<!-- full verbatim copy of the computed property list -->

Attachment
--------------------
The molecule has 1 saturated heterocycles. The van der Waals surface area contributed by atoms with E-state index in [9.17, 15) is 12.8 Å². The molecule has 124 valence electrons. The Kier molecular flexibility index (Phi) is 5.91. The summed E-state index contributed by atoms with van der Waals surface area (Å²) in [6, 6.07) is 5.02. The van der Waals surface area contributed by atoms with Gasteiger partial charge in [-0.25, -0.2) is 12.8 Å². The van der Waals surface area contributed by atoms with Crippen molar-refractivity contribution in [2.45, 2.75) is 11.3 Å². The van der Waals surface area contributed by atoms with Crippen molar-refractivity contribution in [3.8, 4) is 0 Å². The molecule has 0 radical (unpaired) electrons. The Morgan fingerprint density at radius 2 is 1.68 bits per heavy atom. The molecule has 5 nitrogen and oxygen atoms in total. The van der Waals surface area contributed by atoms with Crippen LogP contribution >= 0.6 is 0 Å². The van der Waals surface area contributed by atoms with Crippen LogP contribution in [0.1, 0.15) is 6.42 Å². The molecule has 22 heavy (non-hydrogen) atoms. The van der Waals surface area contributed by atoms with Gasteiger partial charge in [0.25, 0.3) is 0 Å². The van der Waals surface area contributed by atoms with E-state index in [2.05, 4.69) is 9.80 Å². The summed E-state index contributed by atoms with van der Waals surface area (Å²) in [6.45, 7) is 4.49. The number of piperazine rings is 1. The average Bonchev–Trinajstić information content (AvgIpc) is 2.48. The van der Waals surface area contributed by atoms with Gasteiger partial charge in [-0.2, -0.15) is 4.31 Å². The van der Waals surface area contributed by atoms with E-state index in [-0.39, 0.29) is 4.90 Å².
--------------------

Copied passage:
The molecule has 1 saturated heterocycles. The van der Waals surface area contributed by atoms with E-state index in [9.17, 15) is 12.8 Å². The molecule has 124 valence electrons. The Kier molecular flexibility index (Phi) is 5.91. The summed E-state index contributed by atoms with van der Waals surface area (Å²) in [6, 6.07) is 5.02. The van der Waals surface area contributed by atoms with Gasteiger partial charge in [-0.25, -0.2) is 12.8 Å². The van der Waals surface area contributed by atoms with Crippen molar-refractivity contribution in [2.45, 2.75) is 11.3 Å². The van der Waals surface area contributed by atoms with Crippen molar-refractivity contribution in [3.8, 4) is 0 Å². The molecule has 0 radical (unpaired) electrons. The Morgan fingerprint density at radius 2 is 1.68 bits per heavy atom. The molecule has 5 nitrogen and oxygen atoms in total. The van der Waals surface area contributed by atoms with Crippen LogP contribution >= 0.6 is 0 Å². The van der Waals surface area contributed by atoms with Crippen LogP contribution in [0.1, 0.15) is 6.42 Å². The molecule has 22 heavy (non-hydrogen) atoms. The van der Waals surface area contributed by atoms with Gasteiger partial charge in [0.25, 0.3) is 0 Å². The van der Waals surface area contributed by atoms with E-state index in [2.05, 4.69) is 9.80 Å². The summed E-state index contributed by atoms with van der Waals surface area (Å²) in [6.45, 7) is 4.49. The number of piperazine rings is 1. The average Bonchev–Trinajstić information content (AvgIpc) is 2.48. The van der Waals surface area contributed by atoms with Gasteiger partial charge in [-0.2, -0.15) is 4.31 Å². The van der Waals surface area contributed by atoms with E-state index in [-0.39, 0.29) is 4.90 Å².